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Written by MITCH MAERSCH   
Wednesday, 13 December 2017 16:08

Lois Lanser of Port organizes the volunteers who invite generous folks to fill Salvation Army kettles

When the Salvation Army was looking for a red kettle coordinator five years ago, Lois Lanser knew nothing about the job.
But the Port Washington resident and member of the Salvation Army of Ozaukee County’s board of directors knew plenty about giving back, and willingly stepped up to the plate.
“At the time they were looking for someone, I thought, how hard can that be, I’ve got extra time,” she said.
Lanser wisely used all the additional minutes she could muster as she familiarized herself with the Christmastime campaign and developed her own organizational system.
She proved to be a quick study.
“It’s like a spider web. You figure it out,” Lanser said.
Now, thanks to diligent work by Lanser and her husband Randy, three bell-ringing sites in northern Ozaukee County run smoothly each year.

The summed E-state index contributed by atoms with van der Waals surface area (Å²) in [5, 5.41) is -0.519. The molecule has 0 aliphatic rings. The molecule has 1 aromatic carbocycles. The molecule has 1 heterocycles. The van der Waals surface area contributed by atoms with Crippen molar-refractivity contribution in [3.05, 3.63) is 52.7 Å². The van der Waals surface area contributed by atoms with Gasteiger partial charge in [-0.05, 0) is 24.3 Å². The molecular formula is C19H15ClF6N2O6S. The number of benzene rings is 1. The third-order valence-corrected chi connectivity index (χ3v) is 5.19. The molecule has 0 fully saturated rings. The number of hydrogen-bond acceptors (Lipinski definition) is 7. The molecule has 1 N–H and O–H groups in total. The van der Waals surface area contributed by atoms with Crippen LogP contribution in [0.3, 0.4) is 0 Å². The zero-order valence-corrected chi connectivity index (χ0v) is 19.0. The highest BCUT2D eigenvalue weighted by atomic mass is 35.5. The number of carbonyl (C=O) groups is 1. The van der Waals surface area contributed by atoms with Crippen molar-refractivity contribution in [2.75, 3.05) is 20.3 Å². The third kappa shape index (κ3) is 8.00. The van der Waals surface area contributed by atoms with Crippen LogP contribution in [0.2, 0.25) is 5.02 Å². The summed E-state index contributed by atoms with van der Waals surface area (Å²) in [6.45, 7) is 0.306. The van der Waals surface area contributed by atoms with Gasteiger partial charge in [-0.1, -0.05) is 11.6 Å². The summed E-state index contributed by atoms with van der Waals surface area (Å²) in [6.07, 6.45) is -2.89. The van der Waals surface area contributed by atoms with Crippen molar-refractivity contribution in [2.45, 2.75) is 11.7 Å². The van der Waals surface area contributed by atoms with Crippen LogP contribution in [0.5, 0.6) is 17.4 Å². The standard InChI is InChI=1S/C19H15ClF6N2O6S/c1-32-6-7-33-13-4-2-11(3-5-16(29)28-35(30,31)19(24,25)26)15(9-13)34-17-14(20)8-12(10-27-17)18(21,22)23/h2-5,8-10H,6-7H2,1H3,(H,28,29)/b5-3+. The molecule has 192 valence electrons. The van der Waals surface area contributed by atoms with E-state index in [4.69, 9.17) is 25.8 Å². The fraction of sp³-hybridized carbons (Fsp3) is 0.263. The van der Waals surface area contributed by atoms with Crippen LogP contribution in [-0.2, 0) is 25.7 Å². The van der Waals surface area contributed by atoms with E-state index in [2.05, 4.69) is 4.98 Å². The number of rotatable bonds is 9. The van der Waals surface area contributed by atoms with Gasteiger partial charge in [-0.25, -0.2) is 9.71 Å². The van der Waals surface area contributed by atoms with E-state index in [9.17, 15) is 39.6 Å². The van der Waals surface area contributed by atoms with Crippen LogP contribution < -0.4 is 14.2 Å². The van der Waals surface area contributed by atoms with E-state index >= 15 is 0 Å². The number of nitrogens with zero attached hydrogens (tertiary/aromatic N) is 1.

“It’s a well-oiled machine,” Lanser said.
But Lanser wants people to know that the Salvation Army’s reach goes well beyond raising money through its iconic red kettles.
“Most people think it’s only Christmas toys but it’s so much more,” Lanser said.
At least 100 people get help with payments for apartments or car repairs, and this year three patients requiring kidney or liver transplants had their medical bills paid for one month. The organization also helps pay many energy bills.
Those kinds of efforts match Lanser’s interests in charity work.
“I like giving back to people. I love what the Salvation Army does for so many people in need. They do help,” she said.
For the red kettle campaign, the Lansers  make trips to Sentry in Port, Walmart in Saukville and McDonald’s in Fredonia to swap out kettles full of donations from the day before Thanksgiving through Christmas Eve.
“We’re out every day. Every single day,” she said.
Last Sunday, the couple started at 9 a.m. and switched kettles at 1, 4 and 7 p.m.
“We could go out six or seven times a day,” she said.
In addition, both work two-hour shifts at the sites several days per week.
“Some days I’m booked real tight. Other days, not so tight. Whenever I get the volunteers, that’s fine,” she said. “We take turns and go out there in between.”